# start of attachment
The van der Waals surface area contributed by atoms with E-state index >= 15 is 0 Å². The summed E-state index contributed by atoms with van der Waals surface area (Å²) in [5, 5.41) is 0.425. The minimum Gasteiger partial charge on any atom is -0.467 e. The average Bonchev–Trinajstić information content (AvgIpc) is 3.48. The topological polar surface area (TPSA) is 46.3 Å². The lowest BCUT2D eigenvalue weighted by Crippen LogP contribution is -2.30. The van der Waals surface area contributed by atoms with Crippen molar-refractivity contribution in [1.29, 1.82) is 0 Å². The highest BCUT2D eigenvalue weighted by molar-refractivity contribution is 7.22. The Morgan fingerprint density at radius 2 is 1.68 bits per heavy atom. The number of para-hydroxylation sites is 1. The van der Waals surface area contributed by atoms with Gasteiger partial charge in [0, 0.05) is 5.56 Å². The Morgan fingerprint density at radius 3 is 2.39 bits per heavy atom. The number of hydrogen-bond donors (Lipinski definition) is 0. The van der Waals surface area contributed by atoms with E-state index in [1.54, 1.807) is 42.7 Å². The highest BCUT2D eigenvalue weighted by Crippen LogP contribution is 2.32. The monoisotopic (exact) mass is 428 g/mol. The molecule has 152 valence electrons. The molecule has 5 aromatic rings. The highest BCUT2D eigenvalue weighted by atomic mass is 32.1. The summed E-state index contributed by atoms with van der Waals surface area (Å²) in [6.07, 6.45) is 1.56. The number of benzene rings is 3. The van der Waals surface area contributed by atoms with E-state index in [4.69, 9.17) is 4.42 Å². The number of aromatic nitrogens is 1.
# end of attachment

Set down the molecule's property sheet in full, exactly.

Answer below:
The van der Waals surface area contributed by atoms with E-state index >= 15 is 0 Å². The summed E-state index contributed by atoms with van der Waals surface area (Å²) in [5, 5.41) is 0.425. The minimum Gasteiger partial charge on any atom is -0.467 e. The average Bonchev–Trinajstić information content (AvgIpc) is 3.48. The topological polar surface area (TPSA) is 46.3 Å². The lowest BCUT2D eigenvalue weighted by Crippen LogP contribution is -2.30. The van der Waals surface area contributed by atoms with Crippen molar-refractivity contribution in [1.29, 1.82) is 0 Å². The highest BCUT2D eigenvalue weighted by molar-refractivity contribution is 7.22. The Morgan fingerprint density at radius 2 is 1.68 bits per heavy atom. The number of para-hydroxylation sites is 1. The van der Waals surface area contributed by atoms with Gasteiger partial charge in [0, 0.05) is 5.56 Å². The Morgan fingerprint density at radius 3 is 2.39 bits per heavy atom. The number of hydrogen-bond donors (Lipinski definition) is 0. The van der Waals surface area contributed by atoms with E-state index in [1.54, 1.807) is 42.7 Å². The highest BCUT2D eigenvalue weighted by Crippen LogP contribution is 2.32. The monoisotopic (exact) mass is 428 g/mol. The molecule has 152 valence electrons. The molecule has 5 aromatic rings. The highest BCUT2D eigenvalue weighted by atomic mass is 32.1. The summed E-state index contributed by atoms with van der Waals surface area (Å²) in [6.07, 6.45) is 1.56. The number of benzene rings is 3. The van der Waals surface area contributed by atoms with E-state index in [4.69, 9.17) is 4.42 Å². The number of aromatic nitrogens is 1.